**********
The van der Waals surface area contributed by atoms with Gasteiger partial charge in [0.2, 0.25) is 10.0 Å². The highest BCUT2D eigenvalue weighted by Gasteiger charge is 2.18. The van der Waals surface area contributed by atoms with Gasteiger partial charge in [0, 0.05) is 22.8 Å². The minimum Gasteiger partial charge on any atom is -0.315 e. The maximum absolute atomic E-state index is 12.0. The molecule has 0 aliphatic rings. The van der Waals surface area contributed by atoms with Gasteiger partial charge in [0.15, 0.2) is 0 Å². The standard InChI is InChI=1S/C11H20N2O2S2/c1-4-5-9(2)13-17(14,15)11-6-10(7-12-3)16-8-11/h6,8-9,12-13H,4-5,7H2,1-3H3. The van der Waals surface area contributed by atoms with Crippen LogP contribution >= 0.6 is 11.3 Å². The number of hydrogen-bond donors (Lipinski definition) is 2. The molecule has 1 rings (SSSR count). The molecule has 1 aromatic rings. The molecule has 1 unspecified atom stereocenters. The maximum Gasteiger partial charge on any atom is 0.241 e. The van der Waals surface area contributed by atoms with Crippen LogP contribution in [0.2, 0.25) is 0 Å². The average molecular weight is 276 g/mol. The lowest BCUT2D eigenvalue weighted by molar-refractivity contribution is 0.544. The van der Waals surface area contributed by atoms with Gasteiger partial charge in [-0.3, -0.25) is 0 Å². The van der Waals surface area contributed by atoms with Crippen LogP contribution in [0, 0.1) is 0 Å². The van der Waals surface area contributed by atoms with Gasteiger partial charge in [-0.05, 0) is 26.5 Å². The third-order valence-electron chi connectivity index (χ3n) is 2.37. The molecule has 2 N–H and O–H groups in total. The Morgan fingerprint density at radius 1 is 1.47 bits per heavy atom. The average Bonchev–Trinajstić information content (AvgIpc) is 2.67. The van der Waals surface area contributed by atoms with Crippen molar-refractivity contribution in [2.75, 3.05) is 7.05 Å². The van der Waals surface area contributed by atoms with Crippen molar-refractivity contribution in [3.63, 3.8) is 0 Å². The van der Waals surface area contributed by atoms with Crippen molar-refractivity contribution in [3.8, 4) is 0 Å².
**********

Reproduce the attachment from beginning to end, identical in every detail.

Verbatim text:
The van der Waals surface area contributed by atoms with Gasteiger partial charge in [0.2, 0.25) is 10.0 Å². The highest BCUT2D eigenvalue weighted by Gasteiger charge is 2.18. The van der Waals surface area contributed by atoms with Gasteiger partial charge in [0, 0.05) is 22.8 Å². The minimum Gasteiger partial charge on any atom is -0.315 e. The maximum absolute atomic E-state index is 12.0. The molecule has 0 aliphatic rings. The van der Waals surface area contributed by atoms with Gasteiger partial charge in [0.15, 0.2) is 0 Å². The standard InChI is InChI=1S/C11H20N2O2S2/c1-4-5-9(2)13-17(14,15)11-6-10(7-12-3)16-8-11/h6,8-9,12-13H,4-5,7H2,1-3H3. The van der Waals surface area contributed by atoms with Crippen LogP contribution >= 0.6 is 11.3 Å². The number of hydrogen-bond donors (Lipinski definition) is 2. The molecule has 1 rings (SSSR count). The molecule has 1 aromatic rings. The molecule has 1 unspecified atom stereocenters. The maximum Gasteiger partial charge on any atom is 0.241 e. The van der Waals surface area contributed by atoms with Crippen LogP contribution in [0.2, 0.25) is 0 Å². The average molecular weight is 276 g/mol. The lowest BCUT2D eigenvalue weighted by molar-refractivity contribution is 0.544. The van der Waals surface area contributed by atoms with Gasteiger partial charge in [-0.3, -0.25) is 0 Å². The van der Waals surface area contributed by atoms with Crippen LogP contribution in [0, 0.1) is 0 Å². The van der Waals surface area contributed by atoms with Gasteiger partial charge in [-0.05, 0) is 26.5 Å². The third-order valence-electron chi connectivity index (χ3n) is 2.37. The molecule has 2 N–H and O–H groups in total. The Morgan fingerprint density at radius 1 is 1.47 bits per heavy atom. The average Bonchev–Trinajstić information content (AvgIpc) is 2.67. The van der Waals surface area contributed by atoms with Crippen molar-refractivity contribution in [2.75, 3.05) is 7.05 Å². The van der Waals surface area contributed by atoms with Crippen molar-refractivity contribution in [3.63, 3.8) is 0 Å². The van der Waals surface area contributed by atoms with Crippen molar-refractivity contribution in [3.8, 4) is 0 Å².